in this case, the edge of that very lens.

And this angle then is the largest angle that gets off my object.

And so I can calculate

the numerical aperture in the object space by taking the sine of that angle,

of course, I multiply it by n because that impacts my waypoint clearly.

If I went off through lots of this was a microscope,

and this is some small object,

then somewhere, an image space,

I've formed an image I'd have a very similar diagram on the backwards.

But presumably, my image would be much bigger because you like

microscopes have large magnification and therefore,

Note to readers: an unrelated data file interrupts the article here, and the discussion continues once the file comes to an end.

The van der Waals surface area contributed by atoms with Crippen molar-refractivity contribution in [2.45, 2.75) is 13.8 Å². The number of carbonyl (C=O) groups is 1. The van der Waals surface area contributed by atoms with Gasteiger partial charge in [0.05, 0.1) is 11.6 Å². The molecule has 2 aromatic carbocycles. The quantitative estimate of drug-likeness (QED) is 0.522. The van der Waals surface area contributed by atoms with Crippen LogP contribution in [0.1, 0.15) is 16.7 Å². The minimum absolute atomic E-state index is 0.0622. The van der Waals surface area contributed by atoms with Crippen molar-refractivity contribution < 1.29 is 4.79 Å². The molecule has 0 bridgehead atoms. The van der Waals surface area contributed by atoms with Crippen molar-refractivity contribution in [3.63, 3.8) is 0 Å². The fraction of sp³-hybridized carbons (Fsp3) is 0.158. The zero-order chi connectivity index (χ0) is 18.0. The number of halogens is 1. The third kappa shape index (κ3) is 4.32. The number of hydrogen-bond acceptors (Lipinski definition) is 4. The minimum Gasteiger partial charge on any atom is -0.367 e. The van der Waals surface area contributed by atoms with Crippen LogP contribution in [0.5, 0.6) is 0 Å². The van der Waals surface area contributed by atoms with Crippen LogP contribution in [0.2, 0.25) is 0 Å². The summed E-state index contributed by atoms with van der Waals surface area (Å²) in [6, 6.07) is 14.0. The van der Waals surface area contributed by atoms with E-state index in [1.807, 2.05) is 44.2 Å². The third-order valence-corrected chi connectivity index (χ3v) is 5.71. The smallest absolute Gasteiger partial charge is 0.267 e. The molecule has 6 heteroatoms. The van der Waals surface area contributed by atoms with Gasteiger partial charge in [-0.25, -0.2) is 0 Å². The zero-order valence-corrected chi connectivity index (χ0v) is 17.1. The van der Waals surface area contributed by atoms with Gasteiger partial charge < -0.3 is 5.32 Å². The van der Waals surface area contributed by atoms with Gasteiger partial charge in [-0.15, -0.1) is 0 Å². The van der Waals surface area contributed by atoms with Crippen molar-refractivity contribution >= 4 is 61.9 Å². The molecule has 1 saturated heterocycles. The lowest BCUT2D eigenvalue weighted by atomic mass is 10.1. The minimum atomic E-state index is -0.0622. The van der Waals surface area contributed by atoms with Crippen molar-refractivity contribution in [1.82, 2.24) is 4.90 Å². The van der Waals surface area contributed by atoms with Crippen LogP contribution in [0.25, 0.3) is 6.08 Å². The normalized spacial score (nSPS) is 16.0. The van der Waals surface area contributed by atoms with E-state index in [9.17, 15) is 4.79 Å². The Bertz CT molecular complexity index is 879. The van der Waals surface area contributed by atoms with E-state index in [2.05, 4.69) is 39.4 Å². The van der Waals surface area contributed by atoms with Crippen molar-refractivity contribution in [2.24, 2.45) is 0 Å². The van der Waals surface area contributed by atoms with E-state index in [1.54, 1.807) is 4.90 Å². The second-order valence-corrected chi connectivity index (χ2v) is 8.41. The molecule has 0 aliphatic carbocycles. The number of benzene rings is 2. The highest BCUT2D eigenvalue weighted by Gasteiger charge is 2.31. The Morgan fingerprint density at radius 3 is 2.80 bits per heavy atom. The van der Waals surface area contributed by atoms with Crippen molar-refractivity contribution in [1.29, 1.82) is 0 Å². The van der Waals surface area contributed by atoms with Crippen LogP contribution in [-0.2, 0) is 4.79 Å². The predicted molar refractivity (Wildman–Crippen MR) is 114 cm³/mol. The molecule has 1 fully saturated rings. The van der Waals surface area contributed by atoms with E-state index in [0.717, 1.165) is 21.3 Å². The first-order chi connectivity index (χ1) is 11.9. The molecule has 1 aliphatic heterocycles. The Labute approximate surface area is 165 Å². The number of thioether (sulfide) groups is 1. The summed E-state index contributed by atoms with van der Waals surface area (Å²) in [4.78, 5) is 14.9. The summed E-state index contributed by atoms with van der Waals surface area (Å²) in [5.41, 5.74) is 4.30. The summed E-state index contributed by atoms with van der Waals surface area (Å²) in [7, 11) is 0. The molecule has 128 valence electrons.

because angular magnification is the inverse of transverse magnification,

this alpha in image space,

the angle that the marginal ray made with the axis,

would be much smaller than the equivalent angle in object space.

So the numerical aperture in image space would be smaller.

That would in turn mean that the point spread function in the image space would

be bigger than the point spread function here in the object space.

And that seems to make sense.

It would be bigger by exactly the magnification.

So that's all self-consistent.

But notice the lenses aren't really in there,

it was how you use them.

And here is the specific place people go wrong.

This angle is given by,

in the paraxial approximation,

the diameter of my entrance pupil

formally over the distance between my entrance pupil and the object t,

not the focal length of the lens.

It's only the focal length of the lens if I

happen to have put the object at the front focal plane.

And that's the mistake people make all the time.